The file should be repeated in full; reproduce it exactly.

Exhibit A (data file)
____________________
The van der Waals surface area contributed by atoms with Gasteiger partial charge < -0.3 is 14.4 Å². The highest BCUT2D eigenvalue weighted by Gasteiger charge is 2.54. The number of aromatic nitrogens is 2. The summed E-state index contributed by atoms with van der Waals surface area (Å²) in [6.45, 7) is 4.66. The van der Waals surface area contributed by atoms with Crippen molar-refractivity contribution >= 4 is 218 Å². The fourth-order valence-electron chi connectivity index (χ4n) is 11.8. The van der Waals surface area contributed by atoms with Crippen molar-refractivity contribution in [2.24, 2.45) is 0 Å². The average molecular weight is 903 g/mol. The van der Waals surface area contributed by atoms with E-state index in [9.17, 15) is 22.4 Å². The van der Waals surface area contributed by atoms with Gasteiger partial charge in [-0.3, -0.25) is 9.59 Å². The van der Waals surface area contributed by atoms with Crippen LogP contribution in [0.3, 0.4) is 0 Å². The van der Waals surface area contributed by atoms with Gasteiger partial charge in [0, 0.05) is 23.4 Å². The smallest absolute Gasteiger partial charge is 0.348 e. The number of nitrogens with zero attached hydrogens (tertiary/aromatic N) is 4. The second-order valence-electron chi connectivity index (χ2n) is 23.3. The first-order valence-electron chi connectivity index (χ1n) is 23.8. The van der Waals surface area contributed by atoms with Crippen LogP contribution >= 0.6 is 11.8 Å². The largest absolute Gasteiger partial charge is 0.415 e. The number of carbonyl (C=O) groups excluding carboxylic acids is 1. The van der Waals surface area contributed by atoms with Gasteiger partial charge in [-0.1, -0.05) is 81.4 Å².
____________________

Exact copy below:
The van der Waals surface area contributed by atoms with Gasteiger partial charge < -0.3 is 14.4 Å². The highest BCUT2D eigenvalue weighted by Gasteiger charge is 2.54. The number of aromatic nitrogens is 2. The summed E-state index contributed by atoms with van der Waals surface area (Å²) in [6.45, 7) is 4.66. The van der Waals surface area contributed by atoms with Crippen molar-refractivity contribution >= 4 is 218 Å². The fourth-order valence-electron chi connectivity index (χ4n) is 11.8. The van der Waals surface area contributed by atoms with Crippen molar-refractivity contribution in [2.24, 2.45) is 0 Å². The average molecular weight is 903 g/mol. The van der Waals surface area contributed by atoms with E-state index in [9.17, 15) is 22.4 Å². The van der Waals surface area contributed by atoms with Gasteiger partial charge in [-0.3, -0.25) is 9.59 Å². The van der Waals surface area contributed by atoms with Crippen LogP contribution in [0.3, 0.4) is 0 Å². The van der Waals surface area contributed by atoms with Gasteiger partial charge in [0, 0.05) is 23.4 Å². The smallest absolute Gasteiger partial charge is 0.348 e. The number of nitrogens with zero attached hydrogens (tertiary/aromatic N) is 4. The second-order valence-electron chi connectivity index (χ2n) is 23.3. The first-order valence-electron chi connectivity index (χ1n) is 23.8. The van der Waals surface area contributed by atoms with Crippen LogP contribution >= 0.6 is 11.8 Å². The largest absolute Gasteiger partial charge is 0.415 e. The number of carbonyl (C=O) groups excluding carboxylic acids is 1. The van der Waals surface area contributed by atoms with Gasteiger partial charge in [-0.1, -0.05) is 81.4 Å².